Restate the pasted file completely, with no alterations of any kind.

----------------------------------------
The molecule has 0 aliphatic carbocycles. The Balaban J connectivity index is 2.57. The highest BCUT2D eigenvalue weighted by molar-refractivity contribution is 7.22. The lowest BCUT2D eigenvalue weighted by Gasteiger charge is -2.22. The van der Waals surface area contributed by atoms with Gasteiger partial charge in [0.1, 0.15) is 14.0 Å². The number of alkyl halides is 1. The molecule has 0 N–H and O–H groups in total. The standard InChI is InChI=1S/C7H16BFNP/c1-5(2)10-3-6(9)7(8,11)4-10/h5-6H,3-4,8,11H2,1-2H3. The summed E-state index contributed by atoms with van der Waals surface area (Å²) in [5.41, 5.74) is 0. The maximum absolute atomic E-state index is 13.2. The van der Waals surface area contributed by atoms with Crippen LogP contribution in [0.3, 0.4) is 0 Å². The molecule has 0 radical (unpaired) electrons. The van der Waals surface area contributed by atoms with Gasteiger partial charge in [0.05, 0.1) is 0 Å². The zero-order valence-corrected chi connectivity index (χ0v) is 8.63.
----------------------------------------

The molecule has 0 aliphatic carbocycles. The Balaban J connectivity index is 2.57. The highest BCUT2D eigenvalue weighted by molar-refractivity contribution is 7.22. The lowest BCUT2D eigenvalue weighted by Gasteiger charge is -2.22. The van der Waals surface area contributed by atoms with Gasteiger partial charge in [0.1, 0.15) is 14.0 Å². The number of alkyl halides is 1. The molecule has 0 N–H and O–H groups in total. The standard InChI is InChI=1S/C7H16BFNP/c1-5(2)10-3-6(9)7(8,11)4-10/h5-6H,3-4,8,11H2,1-2H3. The summed E-state index contributed by atoms with van der Waals surface area (Å²) in [5.41, 5.74) is 0. The maximum absolute atomic E-state index is 13.2. The van der Waals surface area contributed by atoms with Crippen LogP contribution in [0.3, 0.4) is 0 Å². The molecule has 0 radical (unpaired) electrons. The van der Waals surface area contributed by atoms with Gasteiger partial charge in [0.05, 0.1) is 0 Å². The zero-order valence-corrected chi connectivity index (χ0v) is 8.63.